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Of Birds and Butterflies

Friend of Angama and lover of the bushveld, South African Simon Rosholt is reminded of the tough decision a would-be birder once faced
Above: A dinosaur-like Ross's turaco sits pretty in the sun

There’s an air of near inevitability about the progression of those who are lucky enough to spend time in nature, from an often limited fascination with animals to a broader absorption into the added worlds of birds, insects, trees and bushes. The still, quiet times spent in the beautiful landscapes that the animals inhabit create an allure all of their own, when game has elusively disappeared, leaving few clues as to where it has gone, or to when and whether it will return.

Even in the 'quiet' moments there is plenty to see
Cattle egrets give a new dimension to a lazy herd of buffalo

And so one starts, in the stillness of movement — but not of sound and sight — to allow the landscapes and other life to engulf and envelop. Mysterious glimpses, flashes of colour, wingbeats and calls become the puzzled focus of the senses. The progression then commences, usually, to that avian fork in the road, one branch claiming the interested, modest, helpful amateur birdwatcher, the other the overbearing, supercilious, all-knowing and ever-expounding twitcher.

The double-toothed barbet was named for the two notches on each side of its bill

And so it came to pass, that self and The Memsahib, my wife, both widely derided as bush and birding bottom-feeders from distant Southern parts, somehow, surprisingly (even alarmingly) slipped ourselves into seats on an aircraft bound for Angama Mara, grateful guests of the estimable Mama Nicky Fitzgerald herself. At the airstrip, our Guide, Wilson — a man who proved to be someone of great dignity, presence and humour, and with a prodigious, even encyclopaedic knowledge of the bush, animals, and birds of the Mara — observed our pallid disembarkation with an expression of quizzical disaffection. Which fork in the birding path had we trod, if we had trod at all, you could almost hear him wondering?

The rolling grassy plains of the Mara Triangle, with the Oloololo Escarpment on the left

What first strikes the newcomer to the Mara? It’s the open, horizon-consuming, grassy extent of it all, so different from the tree-dense, camouflaging, undulating landscapes we more often see in our usual Southern haunts, those with flat sandy riverbeds, their banks dense with large, old bushveld giants. In the Mara, groups of elephants, giraffes, buffalo and others, are visible from miles away, their placid aspect untroubled by kloofs, valleys, trees and bushes. Predators have to work hard here.

A giant kingfisher belts out it's loud (and harsh) 'khak-kah-kahk'
The beautiful Narina trogon is found deep in the wooded area around Angama Mara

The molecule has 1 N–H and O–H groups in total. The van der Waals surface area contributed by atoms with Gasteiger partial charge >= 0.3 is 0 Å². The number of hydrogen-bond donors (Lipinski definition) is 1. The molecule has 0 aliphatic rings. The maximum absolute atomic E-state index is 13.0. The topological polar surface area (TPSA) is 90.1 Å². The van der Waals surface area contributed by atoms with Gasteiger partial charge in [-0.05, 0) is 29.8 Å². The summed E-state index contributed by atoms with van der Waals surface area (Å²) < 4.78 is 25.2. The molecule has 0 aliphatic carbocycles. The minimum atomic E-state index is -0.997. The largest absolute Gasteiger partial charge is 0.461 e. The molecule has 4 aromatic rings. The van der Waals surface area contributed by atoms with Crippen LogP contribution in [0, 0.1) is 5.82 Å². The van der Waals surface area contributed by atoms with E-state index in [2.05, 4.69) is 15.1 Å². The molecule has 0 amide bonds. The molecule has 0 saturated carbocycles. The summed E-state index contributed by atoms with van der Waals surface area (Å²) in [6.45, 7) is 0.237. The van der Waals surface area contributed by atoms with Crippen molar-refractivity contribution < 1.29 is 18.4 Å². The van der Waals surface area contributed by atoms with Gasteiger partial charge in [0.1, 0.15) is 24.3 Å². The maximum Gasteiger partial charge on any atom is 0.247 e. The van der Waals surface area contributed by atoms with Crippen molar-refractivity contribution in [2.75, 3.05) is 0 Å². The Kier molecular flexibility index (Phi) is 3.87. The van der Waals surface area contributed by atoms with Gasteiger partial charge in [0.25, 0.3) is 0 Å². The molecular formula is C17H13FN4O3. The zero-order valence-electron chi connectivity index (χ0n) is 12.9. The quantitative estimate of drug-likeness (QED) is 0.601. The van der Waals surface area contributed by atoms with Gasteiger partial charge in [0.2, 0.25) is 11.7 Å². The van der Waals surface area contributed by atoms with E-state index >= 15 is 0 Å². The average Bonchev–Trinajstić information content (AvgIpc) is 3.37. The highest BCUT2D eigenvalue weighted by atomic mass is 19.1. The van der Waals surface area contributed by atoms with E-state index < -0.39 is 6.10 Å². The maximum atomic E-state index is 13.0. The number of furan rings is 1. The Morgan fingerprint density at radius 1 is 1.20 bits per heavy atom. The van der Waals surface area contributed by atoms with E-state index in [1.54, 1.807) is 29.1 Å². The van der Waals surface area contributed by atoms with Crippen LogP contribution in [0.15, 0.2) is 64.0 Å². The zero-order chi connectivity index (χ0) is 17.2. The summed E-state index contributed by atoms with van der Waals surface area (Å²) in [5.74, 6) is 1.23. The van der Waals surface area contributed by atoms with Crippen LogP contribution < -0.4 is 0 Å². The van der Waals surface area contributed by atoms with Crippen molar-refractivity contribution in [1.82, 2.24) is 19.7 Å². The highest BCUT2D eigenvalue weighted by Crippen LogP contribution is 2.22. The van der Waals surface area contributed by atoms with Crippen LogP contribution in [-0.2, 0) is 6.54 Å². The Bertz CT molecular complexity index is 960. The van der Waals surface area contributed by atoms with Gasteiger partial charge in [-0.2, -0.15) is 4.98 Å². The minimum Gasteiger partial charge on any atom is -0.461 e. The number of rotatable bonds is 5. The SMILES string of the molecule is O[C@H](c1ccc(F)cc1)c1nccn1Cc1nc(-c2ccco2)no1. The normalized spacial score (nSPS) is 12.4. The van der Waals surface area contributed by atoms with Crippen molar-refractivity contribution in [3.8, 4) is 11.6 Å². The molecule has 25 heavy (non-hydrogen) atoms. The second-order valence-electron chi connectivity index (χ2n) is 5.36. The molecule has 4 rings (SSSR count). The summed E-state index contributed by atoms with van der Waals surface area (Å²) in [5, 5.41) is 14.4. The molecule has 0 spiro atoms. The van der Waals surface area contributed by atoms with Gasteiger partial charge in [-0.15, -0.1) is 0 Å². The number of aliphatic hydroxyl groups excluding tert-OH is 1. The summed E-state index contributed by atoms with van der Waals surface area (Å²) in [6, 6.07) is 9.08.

And then there are the birds. The grasslands, ponds and savannah trees almost shimmer with their constant movement. Raptors, longclaws, widowbirds, coucals, bee-eaters and too many more to list display themselves in almost indifferent confidence, unconcerned by our proximity. The beautiful climb up from the plain to the lodge yields yet more avian treasures: flycatchers, grenadiers, kingfishers, bushshrikes, turacos and trogons. Whilst feigning nonchalance about totals, in the excited privacy of our room, we tallied the four-day score of a hundred and thirty birds, including thirty 'lifers'. Wilson helped a bit...a lot...entirely.

A flash of colour as a purple grenadier dashes through a bush

And finally, the butterflies. More than anywhere else that we have visited, the Mara has legions of beautiful butterflies, sometimes carpets of them. To stop and sit quietly and attentively gives an insight into another entire world contained in nature. The variety is astonishing, as is the beauty of these wonderfully-named insects. A green-banded swallowtail flits past a brownveined white, ignoring the less distinguished orange tip. But suddenly all are eclipsed by a citrus swallowtail and an African blue tiger duelling in the sun.

For every flower there is a lovely butterfly to go with it

And another thing about butterflies. They’re also an infuriatingly effective diversion with which to undermine and control an encounter with an ever-expounding twitcher, who years ago took the wrong fork in the road.

Filed under: Stories From The Mara

Tagged with:

Bird Photography , Birding , Maasai Mara , Photographic Safari

About: Guest Author

Members of the broader Angama family — be it guests, agents, suppliers, friends — contribute to the blog from time to time. We love to share their stories, too.

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